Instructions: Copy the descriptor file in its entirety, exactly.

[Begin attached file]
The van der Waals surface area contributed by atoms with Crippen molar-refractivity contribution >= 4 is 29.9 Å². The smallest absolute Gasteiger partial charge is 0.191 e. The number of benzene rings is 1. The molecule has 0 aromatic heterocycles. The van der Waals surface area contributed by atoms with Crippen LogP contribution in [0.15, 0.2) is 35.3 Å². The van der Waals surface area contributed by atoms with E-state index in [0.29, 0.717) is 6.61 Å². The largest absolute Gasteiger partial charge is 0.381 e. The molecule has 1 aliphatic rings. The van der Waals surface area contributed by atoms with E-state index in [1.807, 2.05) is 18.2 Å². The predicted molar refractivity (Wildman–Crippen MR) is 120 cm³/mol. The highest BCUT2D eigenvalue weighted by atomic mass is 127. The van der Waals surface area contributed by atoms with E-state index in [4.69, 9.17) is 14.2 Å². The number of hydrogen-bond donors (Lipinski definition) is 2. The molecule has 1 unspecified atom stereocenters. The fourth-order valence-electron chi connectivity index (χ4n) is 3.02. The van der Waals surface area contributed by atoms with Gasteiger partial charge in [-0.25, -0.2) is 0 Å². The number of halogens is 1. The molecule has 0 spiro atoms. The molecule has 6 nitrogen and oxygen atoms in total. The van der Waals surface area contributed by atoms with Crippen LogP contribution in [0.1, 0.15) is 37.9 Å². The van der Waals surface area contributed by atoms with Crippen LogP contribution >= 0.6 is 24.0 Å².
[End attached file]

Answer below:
The van der Waals surface area contributed by atoms with Crippen molar-refractivity contribution >= 4 is 29.9 Å². The smallest absolute Gasteiger partial charge is 0.191 e. The number of benzene rings is 1. The molecule has 0 aromatic heterocycles. The van der Waals surface area contributed by atoms with Crippen LogP contribution in [0.15, 0.2) is 35.3 Å². The van der Waals surface area contributed by atoms with E-state index in [0.29, 0.717) is 6.61 Å². The largest absolute Gasteiger partial charge is 0.381 e. The molecule has 1 aliphatic rings. The van der Waals surface area contributed by atoms with E-state index in [1.807, 2.05) is 18.2 Å². The predicted molar refractivity (Wildman–Crippen MR) is 120 cm³/mol. The highest BCUT2D eigenvalue weighted by atomic mass is 127. The van der Waals surface area contributed by atoms with E-state index in [4.69, 9.17) is 14.2 Å². The number of hydrogen-bond donors (Lipinski definition) is 2. The molecule has 1 unspecified atom stereocenters. The fourth-order valence-electron chi connectivity index (χ4n) is 3.02. The van der Waals surface area contributed by atoms with Gasteiger partial charge in [-0.25, -0.2) is 0 Å². The number of halogens is 1. The molecule has 0 spiro atoms. The molecule has 6 nitrogen and oxygen atoms in total. The van der Waals surface area contributed by atoms with Crippen LogP contribution in [0.1, 0.15) is 37.9 Å². The van der Waals surface area contributed by atoms with Crippen LogP contribution >= 0.6 is 24.0 Å².